Average property prices stand at US$874,372.
Despite the introduction of cooling measures meant to rein in the growth of property prices, Singapore still ranks as the second most expensive housing market in the world with average property prices of US$874,372 or US$1,036 on a per square foot basis, according to a report from CBRE.
In a show of regional dominance, the world’s three most expensive housing markets are all located in Asia. Home prices in Singapore look relatively tame compared to Hong Kong which still ranks as the most expensive housing market in the world where an average property costs a whopping US$1.24m or US$2,091 psf. Shanghai rounds out the top three with home prices of US$872,555 or US$714 psf.
It takes around 12 years for a skilled service worker in Singapore to be able to afford a 60 sqm (650 sqft) flat near the city center compared to the 16 years it would have taken the same worker to afford the same-sized flat in 2008, UBS said in a September report. Contrast this with Hong Kong where it takes a worker 22 years just to be able to afford a 650 sq ft home although the process took only 12 years a decade earlier.
In an attempt to rein in property prices which returned to growth in 2017, the government raised the Additional Buyers Stamp Duty (ABSD) rates by 5ppt for individuals and 10ppt for entities and tightened Loan-to-Value (LTV) limits by 5pt in a surprise announcement that caught the market off guard.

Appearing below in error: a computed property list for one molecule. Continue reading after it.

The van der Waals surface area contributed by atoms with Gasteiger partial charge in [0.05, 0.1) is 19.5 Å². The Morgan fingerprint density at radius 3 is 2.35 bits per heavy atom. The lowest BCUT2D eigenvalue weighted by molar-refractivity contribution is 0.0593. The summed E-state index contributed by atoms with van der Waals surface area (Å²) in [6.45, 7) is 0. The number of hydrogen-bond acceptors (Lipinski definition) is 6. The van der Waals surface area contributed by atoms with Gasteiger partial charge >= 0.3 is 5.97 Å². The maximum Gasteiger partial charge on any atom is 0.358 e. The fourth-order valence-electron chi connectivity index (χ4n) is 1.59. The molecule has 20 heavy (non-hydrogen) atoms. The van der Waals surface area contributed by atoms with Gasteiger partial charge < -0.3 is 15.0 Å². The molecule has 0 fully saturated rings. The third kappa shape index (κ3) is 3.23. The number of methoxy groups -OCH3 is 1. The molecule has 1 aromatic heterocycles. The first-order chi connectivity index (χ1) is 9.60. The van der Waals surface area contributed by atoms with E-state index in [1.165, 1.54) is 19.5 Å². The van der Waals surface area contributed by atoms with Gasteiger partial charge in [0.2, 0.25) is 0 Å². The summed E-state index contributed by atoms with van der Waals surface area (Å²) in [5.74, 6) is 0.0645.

The punitive measures made some headway in curbing speculative demand. Overall house price growth slowed to 0.5% in Q3 2018 after a 3.4% recovery in the previous quarter, and 7.4% in H1 2018. This is compared to 2017 growth which was just 1.1%.
“As a result, price growth has declined for the second straight quarter in Q1 2019 after five consecutive quarters of strong growth since Q3 2017. Coupled with increasing supply and weaker sentiments, prices are likely to moderate or remain flat from this year going forward,” Desmond Sim, Head of Research, Southeast Asia said in a statement.
The cooling measures have also hit demand in the new build sector as new supply currently outstrips demand despite a 21% fall in construction completions in 2017.
Singapore's housing market is still deemed 'fairly valued,' according to the UBS report, as overall house prices have stayed in the same level since 2012 unlike world cities Hong Kong, Munich, Toronto, Vancouver, Amsterdam and London whose residential markets are all in bubble risk territory.
Do you know more about this story? Contact us anonymously through this link.